2001 Dan Zehr Chris Robinson
2002 Kate Psota Jamie Romak
2003 Ian Choy Cherie Piper
2004 Trevor Barton Davey Wallace
2005 Cain Monaghan Kevin Long
2006 Tanner Nivins Greg Densem
2007 McCalla Sturgeon Robert Cooper
2008 Geoffrey Seto Larry Balkwill
2009 Nicholas Dimpfel Ryan Zimmer
2010 Josh Naylor Jake Lumley
2011 Connor May Byron Reichstein
2012 Jason Stott Matthew Smith
2013 Noah Naylor Justin Gideon
The other award winners included:
Fergie Jenkins Pitcher of the Year (Pee Wee & Down) — Anthony Vavaroutsos, North York (TBA).
Fergie Jenkins Pitcher of the Year-Bantam & Up) — Alexander MacKinnon, Aurora (YSBA).
Coach of the Year (Pee Wee & Down) — Chad Dube, Cambridge (ICBA).
Coach of the Year (Bantam & Up) — Scott Chapman, Brantford (ICBA).
Team of the Year — London Badgers.
President Award — Coach Marc Picard, Windsor, Ontario Youth Team.
Association of the Year — Intercounty Association.
Dick Willis Junior Umpire of the Year — Riley Scandlan, Cambridge (ICBA).
Dick Willis Senior Umpire of the Year — Bill Fleming, Belleville (EOBA)
Don Gilbert Umpire of the Year — Keith McConkey, Thorold (NDBA).
Jack Middlemass Award Volunteer of the Year — Joe Chauvin, Tecumseh (SPBA)
Barry Salt Award-Director of the Year — Cathy Lamarucciola, Maple.
ELECTIONS: Oshawa’s Mark Orton was re-elected OBA president. Returning as the first vice-president is Mississauga’s David Huctwith and the new second vice is Allan Ebert of Sarnia.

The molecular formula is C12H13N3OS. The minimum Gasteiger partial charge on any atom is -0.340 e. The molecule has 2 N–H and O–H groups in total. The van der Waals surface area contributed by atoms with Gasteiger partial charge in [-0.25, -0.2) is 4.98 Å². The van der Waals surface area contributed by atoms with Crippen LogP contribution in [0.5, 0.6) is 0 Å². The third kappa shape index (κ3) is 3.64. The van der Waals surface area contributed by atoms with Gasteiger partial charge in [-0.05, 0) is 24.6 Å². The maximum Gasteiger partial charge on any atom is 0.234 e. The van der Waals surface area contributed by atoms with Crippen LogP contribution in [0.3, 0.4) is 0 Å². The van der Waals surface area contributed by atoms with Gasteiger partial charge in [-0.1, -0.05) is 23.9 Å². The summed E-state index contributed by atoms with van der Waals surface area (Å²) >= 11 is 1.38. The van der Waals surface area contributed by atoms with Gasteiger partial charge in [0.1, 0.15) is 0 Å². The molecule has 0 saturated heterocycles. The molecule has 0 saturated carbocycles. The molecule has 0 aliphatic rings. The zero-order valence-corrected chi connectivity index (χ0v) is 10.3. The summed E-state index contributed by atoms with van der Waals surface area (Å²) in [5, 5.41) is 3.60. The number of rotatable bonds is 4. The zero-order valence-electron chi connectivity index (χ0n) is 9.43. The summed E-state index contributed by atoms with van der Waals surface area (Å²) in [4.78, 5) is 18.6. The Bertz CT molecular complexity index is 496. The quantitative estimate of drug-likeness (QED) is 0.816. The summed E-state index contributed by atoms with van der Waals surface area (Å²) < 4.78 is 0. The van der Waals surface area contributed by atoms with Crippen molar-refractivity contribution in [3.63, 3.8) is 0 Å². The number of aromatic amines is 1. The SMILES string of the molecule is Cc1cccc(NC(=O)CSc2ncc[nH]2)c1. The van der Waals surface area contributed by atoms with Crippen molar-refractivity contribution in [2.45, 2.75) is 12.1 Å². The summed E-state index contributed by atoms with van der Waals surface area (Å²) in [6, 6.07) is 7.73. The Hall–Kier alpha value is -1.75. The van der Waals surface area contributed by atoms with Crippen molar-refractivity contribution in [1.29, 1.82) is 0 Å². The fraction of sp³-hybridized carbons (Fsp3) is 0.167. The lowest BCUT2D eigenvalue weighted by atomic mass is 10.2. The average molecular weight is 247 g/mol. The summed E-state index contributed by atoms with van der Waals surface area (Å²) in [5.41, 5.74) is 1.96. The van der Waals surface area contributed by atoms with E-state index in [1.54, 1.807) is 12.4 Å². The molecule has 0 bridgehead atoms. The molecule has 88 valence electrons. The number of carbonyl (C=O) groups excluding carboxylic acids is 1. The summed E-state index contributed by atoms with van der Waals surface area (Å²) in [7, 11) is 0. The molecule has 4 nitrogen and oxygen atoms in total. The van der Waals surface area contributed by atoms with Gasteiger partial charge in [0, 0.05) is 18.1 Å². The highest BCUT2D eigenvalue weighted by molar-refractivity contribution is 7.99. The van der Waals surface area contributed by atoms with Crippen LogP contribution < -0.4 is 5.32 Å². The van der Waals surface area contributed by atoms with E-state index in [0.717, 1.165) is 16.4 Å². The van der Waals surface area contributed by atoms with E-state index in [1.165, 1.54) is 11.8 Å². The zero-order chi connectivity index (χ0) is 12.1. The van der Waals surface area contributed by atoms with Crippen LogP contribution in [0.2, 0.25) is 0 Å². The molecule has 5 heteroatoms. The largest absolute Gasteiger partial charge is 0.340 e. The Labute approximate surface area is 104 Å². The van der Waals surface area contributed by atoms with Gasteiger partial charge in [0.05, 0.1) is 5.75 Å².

The new board consists of Maple’s Cathy Lamarucciola, Listowel’s Ron Berlett, Richmond Hill’s Jeffrey Albaum, Stoney Creeek’s Glenn Ostrosser, Mississauga’s Tony Jasinski and Vaughan’s Dirk Drieberg.
-- Fergie Jenkins (second from left) and some of the 1958 OBA champs from Chatham: coach Joe Zimmer, Larry Myers and Paul Allen.
Canada’s only member of the Hall of Fame in Cooperstown, Jenkins was born and raised in Chatham, Ont. Born in 1942. Jenkins began his career at the young age of nine playing for local Chatham teams. When Jenkins was 14, he was part of the Chatham 431 Legion Bantam All Stars, a team that won the OBA Bantam title. The next year, Jenkins moved on to play with the Moose Midget All Stars where he started to gain more experience as a pitcher.
The team went on to capture provincial honours winning the Ontario midget title in 1957-58. The next season he pitched for the Chatham Knights of Columbus Juveniles where he began to excel as a starting pitcher.
His pro career in 1962 at age 19, when he was signed by the Philadelphia Phillies scouts Gene Dziadura and Tony Lucadello. He broke in during the 1962 season pitching for class-D Miami and triple-A Buffalo.